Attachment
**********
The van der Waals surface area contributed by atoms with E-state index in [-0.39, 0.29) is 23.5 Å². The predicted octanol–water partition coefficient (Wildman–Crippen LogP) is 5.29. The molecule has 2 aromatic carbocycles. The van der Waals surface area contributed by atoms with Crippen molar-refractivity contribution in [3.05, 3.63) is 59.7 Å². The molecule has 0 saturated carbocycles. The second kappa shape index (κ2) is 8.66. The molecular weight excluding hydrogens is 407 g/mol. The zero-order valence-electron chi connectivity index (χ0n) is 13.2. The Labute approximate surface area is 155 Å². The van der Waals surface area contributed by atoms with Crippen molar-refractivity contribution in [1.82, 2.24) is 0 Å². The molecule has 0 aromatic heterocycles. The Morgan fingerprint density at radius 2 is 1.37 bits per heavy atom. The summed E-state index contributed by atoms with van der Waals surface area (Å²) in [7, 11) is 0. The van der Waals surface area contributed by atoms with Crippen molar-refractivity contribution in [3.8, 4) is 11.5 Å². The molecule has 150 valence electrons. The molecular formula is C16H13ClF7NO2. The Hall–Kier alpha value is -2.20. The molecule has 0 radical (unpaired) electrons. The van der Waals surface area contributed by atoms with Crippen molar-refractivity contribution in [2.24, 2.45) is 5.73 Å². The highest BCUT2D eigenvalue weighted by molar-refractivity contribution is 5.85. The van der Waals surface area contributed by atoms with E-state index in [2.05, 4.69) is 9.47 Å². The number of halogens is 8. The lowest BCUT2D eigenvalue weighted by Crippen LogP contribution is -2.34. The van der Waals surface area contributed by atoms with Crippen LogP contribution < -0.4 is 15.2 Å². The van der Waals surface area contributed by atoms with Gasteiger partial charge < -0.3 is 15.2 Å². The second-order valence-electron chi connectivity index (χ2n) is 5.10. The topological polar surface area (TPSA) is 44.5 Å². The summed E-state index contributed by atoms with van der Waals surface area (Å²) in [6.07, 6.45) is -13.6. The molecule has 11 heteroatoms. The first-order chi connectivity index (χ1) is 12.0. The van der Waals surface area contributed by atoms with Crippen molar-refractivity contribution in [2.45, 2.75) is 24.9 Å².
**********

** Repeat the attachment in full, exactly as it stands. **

The van der Waals surface area contributed by atoms with E-state index in [-0.39, 0.29) is 23.5 Å². The predicted octanol–water partition coefficient (Wildman–Crippen LogP) is 5.29. The molecule has 2 aromatic carbocycles. The van der Waals surface area contributed by atoms with Crippen molar-refractivity contribution in [3.05, 3.63) is 59.7 Å². The molecule has 0 saturated carbocycles. The second kappa shape index (κ2) is 8.66. The molecular weight excluding hydrogens is 407 g/mol. The zero-order valence-electron chi connectivity index (χ0n) is 13.2. The Labute approximate surface area is 155 Å². The van der Waals surface area contributed by atoms with Crippen molar-refractivity contribution in [1.82, 2.24) is 0 Å². The molecule has 0 aromatic heterocycles. The Morgan fingerprint density at radius 2 is 1.37 bits per heavy atom. The summed E-state index contributed by atoms with van der Waals surface area (Å²) in [7, 11) is 0. The van der Waals surface area contributed by atoms with Crippen molar-refractivity contribution in [3.8, 4) is 11.5 Å². The molecule has 150 valence electrons. The molecular formula is C16H13ClF7NO2. The Hall–Kier alpha value is -2.20. The molecule has 0 radical (unpaired) electrons. The van der Waals surface area contributed by atoms with Crippen molar-refractivity contribution in [2.24, 2.45) is 5.73 Å². The highest BCUT2D eigenvalue weighted by molar-refractivity contribution is 5.85. The van der Waals surface area contributed by atoms with E-state index in [2.05, 4.69) is 9.47 Å². The number of halogens is 8. The lowest BCUT2D eigenvalue weighted by Crippen LogP contribution is -2.34. The van der Waals surface area contributed by atoms with Crippen LogP contribution < -0.4 is 15.2 Å². The van der Waals surface area contributed by atoms with Gasteiger partial charge < -0.3 is 15.2 Å². The second-order valence-electron chi connectivity index (χ2n) is 5.10. The topological polar surface area (TPSA) is 44.5 Å². The summed E-state index contributed by atoms with van der Waals surface area (Å²) in [6.07, 6.45) is -13.6. The molecule has 11 heteroatoms. The first-order chi connectivity index (χ1) is 12.0. The van der Waals surface area contributed by atoms with Crippen molar-refractivity contribution in [2.45, 2.75) is 24.9 Å².